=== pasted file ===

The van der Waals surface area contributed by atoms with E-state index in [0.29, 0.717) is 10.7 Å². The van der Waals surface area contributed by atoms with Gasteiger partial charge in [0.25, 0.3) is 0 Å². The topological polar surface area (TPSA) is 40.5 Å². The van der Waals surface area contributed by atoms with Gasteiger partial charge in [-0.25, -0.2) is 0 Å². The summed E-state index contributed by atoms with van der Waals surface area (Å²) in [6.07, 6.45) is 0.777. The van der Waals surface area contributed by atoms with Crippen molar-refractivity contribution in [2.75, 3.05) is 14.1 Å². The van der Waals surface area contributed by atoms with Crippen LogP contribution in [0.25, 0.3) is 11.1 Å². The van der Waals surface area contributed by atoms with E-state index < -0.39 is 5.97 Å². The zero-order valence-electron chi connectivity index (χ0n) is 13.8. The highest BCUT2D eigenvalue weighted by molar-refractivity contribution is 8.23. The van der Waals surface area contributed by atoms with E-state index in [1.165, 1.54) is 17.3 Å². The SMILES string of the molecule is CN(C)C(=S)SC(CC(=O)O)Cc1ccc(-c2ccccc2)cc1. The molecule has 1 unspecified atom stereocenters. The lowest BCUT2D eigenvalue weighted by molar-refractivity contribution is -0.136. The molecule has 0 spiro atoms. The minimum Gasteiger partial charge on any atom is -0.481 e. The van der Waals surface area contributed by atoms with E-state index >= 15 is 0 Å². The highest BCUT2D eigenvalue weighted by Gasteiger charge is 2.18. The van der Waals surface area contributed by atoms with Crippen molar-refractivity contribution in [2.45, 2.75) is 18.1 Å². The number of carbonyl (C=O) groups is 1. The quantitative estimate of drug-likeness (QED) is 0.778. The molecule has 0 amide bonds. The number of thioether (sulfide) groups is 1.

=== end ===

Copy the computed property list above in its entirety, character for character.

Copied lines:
The van der Waals surface area contributed by atoms with E-state index in [0.29, 0.717) is 10.7 Å². The van der Waals surface area contributed by atoms with Gasteiger partial charge in [0.25, 0.3) is 0 Å². The topological polar surface area (TPSA) is 40.5 Å². The van der Waals surface area contributed by atoms with Gasteiger partial charge in [-0.25, -0.2) is 0 Å². The summed E-state index contributed by atoms with van der Waals surface area (Å²) in [6.07, 6.45) is 0.777. The van der Waals surface area contributed by atoms with Crippen molar-refractivity contribution in [2.75, 3.05) is 14.1 Å². The van der Waals surface area contributed by atoms with Crippen LogP contribution in [0.25, 0.3) is 11.1 Å². The van der Waals surface area contributed by atoms with E-state index < -0.39 is 5.97 Å². The zero-order valence-electron chi connectivity index (χ0n) is 13.8. The highest BCUT2D eigenvalue weighted by molar-refractivity contribution is 8.23. The van der Waals surface area contributed by atoms with E-state index in [1.165, 1.54) is 17.3 Å². The SMILES string of the molecule is CN(C)C(=S)SC(CC(=O)O)Cc1ccc(-c2ccccc2)cc1. The molecule has 1 unspecified atom stereocenters. The lowest BCUT2D eigenvalue weighted by molar-refractivity contribution is -0.136. The molecule has 0 spiro atoms. The minimum Gasteiger partial charge on any atom is -0.481 e. The van der Waals surface area contributed by atoms with E-state index >= 15 is 0 Å². The highest BCUT2D eigenvalue weighted by Gasteiger charge is 2.18. The van der Waals surface area contributed by atoms with Crippen molar-refractivity contribution in [2.45, 2.75) is 18.1 Å². The number of carbonyl (C=O) groups is 1. The quantitative estimate of drug-likeness (QED) is 0.778. The molecule has 0 amide bonds. The number of thioether (sulfide) groups is 1.